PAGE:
Sound waves need a medium through which to travel, most typically air. As a result, sound can travel through vents and electrical outlets or under doors — anywhere air can go. Sealing such spaces and adding insulation to venting systems are therefore effective ways of reducing unwanted sound.
Buildings With Sound Insulation
When a building includes sound insulation, it can minimize distractions from sound that emanates from adjacent rooms, whether it’s music, speech, or mechanical noise.
Acoustic insulation boards consisting of fiberglass panels and wrapped in cloth, as mentioned above, can absorb sound and effectively insulate adjacent rooms from the sound created in each of them, reducing background noise and improving focus.
Acoustic boards (also known as acoustic panels) are specifically designed with materials that absorb sound. They can be used in a number of spaces, including on walls or ceilings — especially at points where sound is known to reverberate — to reduce unwanted noise and create added clarity.
Panels may be situated in a variety of ways. They may be freestanding, mounted on walls, or suspected from ceilings. They may also be inserted between two walls. Vertical panels prevent sound from moving across a room from one end to the other, while horizontal panels absorb sound directly.
Wall-mounted acoustic panels can be especially helpful in small rooms, where sound tends to reverberate off walls because they’re close to the source of the sound. By contrast, ceiling panels can be more useful in larger venues where the sound source is farther from any surface and may reverberate off ceilings.
Acoustic boards can also be made using other inexpensive materials such as packaging foam, but these may be less effective at reducing sound.
Buildings Without Sound Insulation
Buildings without sound insulation, on the other hand, can create problems for those occupying rooms that are side-by-side.
This is the kind of situation that leads people to complain about “thin” walls in motels and apartment buildings. But those aren’t the only places this problem can occur.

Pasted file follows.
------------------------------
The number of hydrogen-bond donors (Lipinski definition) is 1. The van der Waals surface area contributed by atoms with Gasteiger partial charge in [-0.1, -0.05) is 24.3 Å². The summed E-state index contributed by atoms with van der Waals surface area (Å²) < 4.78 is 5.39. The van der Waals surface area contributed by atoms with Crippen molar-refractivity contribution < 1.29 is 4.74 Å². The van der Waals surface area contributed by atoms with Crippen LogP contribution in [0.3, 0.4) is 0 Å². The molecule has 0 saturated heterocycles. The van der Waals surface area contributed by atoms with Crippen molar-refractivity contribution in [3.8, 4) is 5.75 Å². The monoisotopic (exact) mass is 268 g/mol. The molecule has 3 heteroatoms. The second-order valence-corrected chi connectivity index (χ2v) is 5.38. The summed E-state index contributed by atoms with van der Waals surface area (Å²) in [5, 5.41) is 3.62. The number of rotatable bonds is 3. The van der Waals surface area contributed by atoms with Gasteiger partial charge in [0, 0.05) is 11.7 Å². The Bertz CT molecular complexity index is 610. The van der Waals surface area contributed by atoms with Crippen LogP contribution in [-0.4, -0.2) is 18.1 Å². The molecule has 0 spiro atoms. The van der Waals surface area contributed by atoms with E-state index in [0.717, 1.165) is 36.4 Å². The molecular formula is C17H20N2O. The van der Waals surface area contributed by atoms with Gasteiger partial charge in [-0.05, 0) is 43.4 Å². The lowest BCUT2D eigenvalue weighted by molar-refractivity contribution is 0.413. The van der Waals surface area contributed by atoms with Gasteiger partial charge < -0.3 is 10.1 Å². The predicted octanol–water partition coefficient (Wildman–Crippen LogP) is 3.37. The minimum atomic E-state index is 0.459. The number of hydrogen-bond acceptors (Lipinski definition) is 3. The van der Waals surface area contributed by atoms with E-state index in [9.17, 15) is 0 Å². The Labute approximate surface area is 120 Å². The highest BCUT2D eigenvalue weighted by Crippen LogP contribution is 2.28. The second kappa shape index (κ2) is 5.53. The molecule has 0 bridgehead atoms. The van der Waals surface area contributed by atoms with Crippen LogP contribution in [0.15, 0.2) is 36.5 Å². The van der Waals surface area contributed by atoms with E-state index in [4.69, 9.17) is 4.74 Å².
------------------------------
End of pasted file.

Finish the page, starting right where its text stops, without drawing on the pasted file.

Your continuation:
For instance, consider a school classroom with classrooms on both sides, and all are in session at the same time. Sound from both adjacent classrooms is likely to make it through the walls on both sides; if one class is a drama course in which students are reading from a script, loud voices could be particularly disruptive.
Or imagine if a classroom were adjacent to a basketball court during a physical education class. Without sound insulation, the bouncing of basketballs and squeaking of shoes on the hardwood floor could be extremely distracting in the classroom next door.
Acoustical design that utilizes acoustical boards not only minimizes human noise from adjacent rooms but also reduces noise created by HVAC units, whether they’re against exterior walls or on the roof.
Using acoustical panels can be highly effective. Fiberglass black acoustical ceiling and wall liners are inexpensive and effective ways to reduce noise while being integrated seamlessly into a structure.
Buildings With Acoustical Boards
Buildings with acoustical boards will be able to minimize artificial noise created by HVAC and other mechanical units. These mechanical systems can prove distracting when they switch on and off; thoughtful acoustic design using acoustical boards can help prevent or mitigate this annoying background noise.
Buildings Without Acoustical Boards
Buildings without acoustical boards are vulnerable to disruptions caused by HVAC units — especially during seasons that experience temperature extremes — when air conditioning units, in particular, can labor for long hours or repeatedly activate and shut off as temperature targets are met or exceeded.
Challenges of Architectural Acoustics
Architectural acoustics creates a number of challenges during construction, both as it relates to building acoustics — insulation from unwanted sound — and room acoustics, or maximizing sound quality.
The challenges take place both in the process itself and in reaching the intended goal.
They include controlling noise pollution, dealing with environmental noise, and predicting sound distribution.